The Clean Energy Finance Corporation [CEFC] and Australian Renewable Energy Agency [ARENA] have the potential to dramatically re-shape the investment environment for renewable energy in this country. If they are to be as effective as they possibly can be, the renewable energy industry and those who want to see it grow as fast as it can have a very small window of opportunity to help shape the CEFC's investment mandate and make suggestions for who should be on the boards of both independent statutory authorities. We need to get these right and get them moving to give big solar and all the other technologies the market signal they need to start building.
At the same time, I have every hope that the initiatives we have instigated - from requiring the Australian Energy Market Operator to prepare scenario planning for 100% renewables to tasking the Ministerial Council on Energy with examining long overdue energy market reform to prioritise demand side management alongside supply side - will make bureaucrats and politicians alike sit up and think about the way our energy grid and markets work. We all need to support this process by gathering evidence and examples of how energy markets operate here and elsewhere in the world to stimulate innovation rather than stifle it, and bring it to the table here.
On that issue of driving the energy revolution and the opportunity to move to 100% renewables, I am determined to focus political attention next year on the grid infrastructure. The grid has been overlooked for too long in our debate. It clearly isn't a sexy topic, but everybody knows that, if we plan in the national interest, make the right investment decisions now and put the right management policies in place, we will make the transition to renewable energy and energy efficiency easier, faster and less expensive.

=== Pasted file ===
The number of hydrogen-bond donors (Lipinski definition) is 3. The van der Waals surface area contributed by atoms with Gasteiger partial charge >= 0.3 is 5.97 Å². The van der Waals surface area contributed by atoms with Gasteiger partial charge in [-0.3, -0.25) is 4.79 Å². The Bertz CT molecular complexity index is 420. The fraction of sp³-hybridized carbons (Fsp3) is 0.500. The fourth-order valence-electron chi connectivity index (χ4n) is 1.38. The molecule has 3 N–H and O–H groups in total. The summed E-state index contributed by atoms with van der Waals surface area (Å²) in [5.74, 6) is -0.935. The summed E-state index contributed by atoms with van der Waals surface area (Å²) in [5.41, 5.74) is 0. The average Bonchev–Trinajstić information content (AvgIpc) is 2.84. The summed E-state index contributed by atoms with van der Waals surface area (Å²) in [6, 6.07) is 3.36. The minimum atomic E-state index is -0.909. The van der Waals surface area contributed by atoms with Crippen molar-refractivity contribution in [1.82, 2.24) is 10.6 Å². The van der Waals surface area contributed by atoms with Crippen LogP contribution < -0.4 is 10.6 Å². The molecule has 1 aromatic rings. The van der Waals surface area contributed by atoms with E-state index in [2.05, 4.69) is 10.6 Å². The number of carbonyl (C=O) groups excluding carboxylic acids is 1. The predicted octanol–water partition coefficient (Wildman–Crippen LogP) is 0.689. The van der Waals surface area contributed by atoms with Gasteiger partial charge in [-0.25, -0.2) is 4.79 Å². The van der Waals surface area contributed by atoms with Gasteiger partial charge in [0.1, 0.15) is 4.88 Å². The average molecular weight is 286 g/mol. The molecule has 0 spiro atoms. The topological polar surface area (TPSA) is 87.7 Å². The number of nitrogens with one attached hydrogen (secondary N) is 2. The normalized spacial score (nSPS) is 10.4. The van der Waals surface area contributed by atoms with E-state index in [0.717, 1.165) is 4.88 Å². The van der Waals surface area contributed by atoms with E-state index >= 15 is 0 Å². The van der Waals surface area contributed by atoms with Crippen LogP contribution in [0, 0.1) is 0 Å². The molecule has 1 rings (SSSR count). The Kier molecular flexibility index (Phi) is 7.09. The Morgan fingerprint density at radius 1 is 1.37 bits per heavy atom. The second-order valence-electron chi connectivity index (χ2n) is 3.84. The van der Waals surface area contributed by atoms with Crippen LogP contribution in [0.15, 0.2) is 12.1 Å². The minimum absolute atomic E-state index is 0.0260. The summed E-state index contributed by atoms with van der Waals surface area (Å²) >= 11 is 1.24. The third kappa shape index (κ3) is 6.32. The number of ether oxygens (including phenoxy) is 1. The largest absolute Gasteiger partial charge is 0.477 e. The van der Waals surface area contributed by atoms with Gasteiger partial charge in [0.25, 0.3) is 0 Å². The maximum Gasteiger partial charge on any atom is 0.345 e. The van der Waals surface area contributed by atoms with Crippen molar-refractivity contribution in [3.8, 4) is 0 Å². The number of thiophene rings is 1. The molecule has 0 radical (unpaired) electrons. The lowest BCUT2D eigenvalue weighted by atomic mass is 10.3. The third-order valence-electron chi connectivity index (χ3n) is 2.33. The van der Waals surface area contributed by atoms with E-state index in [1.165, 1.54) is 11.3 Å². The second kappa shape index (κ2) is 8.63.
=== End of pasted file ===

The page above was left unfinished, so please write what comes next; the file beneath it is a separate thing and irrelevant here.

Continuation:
Another major area of focus for the Greens next year will be the intersection between the food, water, energy and climate crises - namely, food security. We need to maximise food production and export by lifting agricultural productivity in the face of escalating climate change and oil depletion. Competition for land and water between agriculture, coal seam gas, carbon storage, urbanisation and land grabs from foreign governments must be resolved. The carbon farming initiative and the biodiversity fund have been designed in such a way that they can guide decisions on land use and encourage decisions that will benefit the climate, our biodiversity and our farmers, indigenous communities and other land managers. Again, appointments to the board will be critical, as will be public work to create the space for that board to do its job.
There is a myriad of reviews that have been negotiated through this agreement, such as the Productivity Commission's ongoing analysis of the compensation package to polluting industry. We all need to be gathering evidence, participating in and scrutinising these reviews to get the best possible results from them.
All told, the package we are legislating today is a very big first step. Where the old CPRS that we rejected was a full stop at the end of the campaign to tackle climate change, this package is an opening paragraph. We have a lot of work to do in the months and years ahead to make the best use of the opportunities we have created.
Only then will the story we have started to write today truly become the transformative narrative that underpins our future.